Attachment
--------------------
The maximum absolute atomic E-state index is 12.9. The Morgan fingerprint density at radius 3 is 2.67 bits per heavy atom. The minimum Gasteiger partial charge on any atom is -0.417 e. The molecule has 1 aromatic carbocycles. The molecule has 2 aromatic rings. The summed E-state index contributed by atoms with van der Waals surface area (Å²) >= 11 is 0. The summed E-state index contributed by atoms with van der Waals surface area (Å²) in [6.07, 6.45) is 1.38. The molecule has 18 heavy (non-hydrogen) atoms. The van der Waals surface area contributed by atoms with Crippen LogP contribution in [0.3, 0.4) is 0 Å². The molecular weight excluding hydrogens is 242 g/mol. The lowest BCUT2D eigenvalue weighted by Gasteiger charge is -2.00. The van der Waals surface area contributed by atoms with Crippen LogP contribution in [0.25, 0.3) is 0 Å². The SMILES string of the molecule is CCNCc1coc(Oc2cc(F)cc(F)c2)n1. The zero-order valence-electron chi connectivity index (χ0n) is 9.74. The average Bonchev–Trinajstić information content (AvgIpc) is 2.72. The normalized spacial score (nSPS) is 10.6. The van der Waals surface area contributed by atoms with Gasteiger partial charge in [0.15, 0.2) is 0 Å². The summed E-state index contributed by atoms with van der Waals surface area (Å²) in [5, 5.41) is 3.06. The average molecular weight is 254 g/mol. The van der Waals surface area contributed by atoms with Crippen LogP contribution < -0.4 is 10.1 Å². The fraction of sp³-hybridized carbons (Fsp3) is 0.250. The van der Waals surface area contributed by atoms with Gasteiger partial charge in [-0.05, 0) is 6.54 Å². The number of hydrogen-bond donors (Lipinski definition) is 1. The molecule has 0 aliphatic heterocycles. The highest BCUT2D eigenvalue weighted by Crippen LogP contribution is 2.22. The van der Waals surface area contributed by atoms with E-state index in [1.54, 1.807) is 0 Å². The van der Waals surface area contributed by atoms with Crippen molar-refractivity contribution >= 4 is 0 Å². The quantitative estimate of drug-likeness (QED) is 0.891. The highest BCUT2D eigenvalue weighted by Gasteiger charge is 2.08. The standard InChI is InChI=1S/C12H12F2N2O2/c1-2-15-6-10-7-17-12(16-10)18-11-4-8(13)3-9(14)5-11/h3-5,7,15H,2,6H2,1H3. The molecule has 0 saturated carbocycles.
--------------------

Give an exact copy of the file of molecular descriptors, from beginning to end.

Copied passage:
The maximum absolute atomic E-state index is 12.9. The Morgan fingerprint density at radius 3 is 2.67 bits per heavy atom. The minimum Gasteiger partial charge on any atom is -0.417 e. The molecule has 1 aromatic carbocycles. The molecule has 2 aromatic rings. The summed E-state index contributed by atoms with van der Waals surface area (Å²) >= 11 is 0. The summed E-state index contributed by atoms with van der Waals surface area (Å²) in [6.07, 6.45) is 1.38. The molecule has 18 heavy (non-hydrogen) atoms. The van der Waals surface area contributed by atoms with Crippen LogP contribution in [0.3, 0.4) is 0 Å². The molecular weight excluding hydrogens is 242 g/mol. The lowest BCUT2D eigenvalue weighted by Gasteiger charge is -2.00. The van der Waals surface area contributed by atoms with Crippen LogP contribution in [0.25, 0.3) is 0 Å². The SMILES string of the molecule is CCNCc1coc(Oc2cc(F)cc(F)c2)n1. The zero-order valence-electron chi connectivity index (χ0n) is 9.74. The average Bonchev–Trinajstić information content (AvgIpc) is 2.72. The normalized spacial score (nSPS) is 10.6. The van der Waals surface area contributed by atoms with Gasteiger partial charge in [0.15, 0.2) is 0 Å². The summed E-state index contributed by atoms with van der Waals surface area (Å²) in [5, 5.41) is 3.06. The average molecular weight is 254 g/mol. The van der Waals surface area contributed by atoms with Crippen LogP contribution < -0.4 is 10.1 Å². The fraction of sp³-hybridized carbons (Fsp3) is 0.250. The van der Waals surface area contributed by atoms with Gasteiger partial charge in [-0.05, 0) is 6.54 Å². The number of hydrogen-bond donors (Lipinski definition) is 1. The molecule has 0 aliphatic heterocycles. The highest BCUT2D eigenvalue weighted by Crippen LogP contribution is 2.22. The van der Waals surface area contributed by atoms with E-state index in [1.54, 1.807) is 0 Å². The van der Waals surface area contributed by atoms with Crippen molar-refractivity contribution >= 4 is 0 Å². The quantitative estimate of drug-likeness (QED) is 0.891. The highest BCUT2D eigenvalue weighted by Gasteiger charge is 2.08. The standard InChI is InChI=1S/C12H12F2N2O2/c1-2-15-6-10-7-17-12(16-10)18-11-4-8(13)3-9(14)5-11/h3-5,7,15H,2,6H2,1H3. The molecule has 0 saturated carbocycles.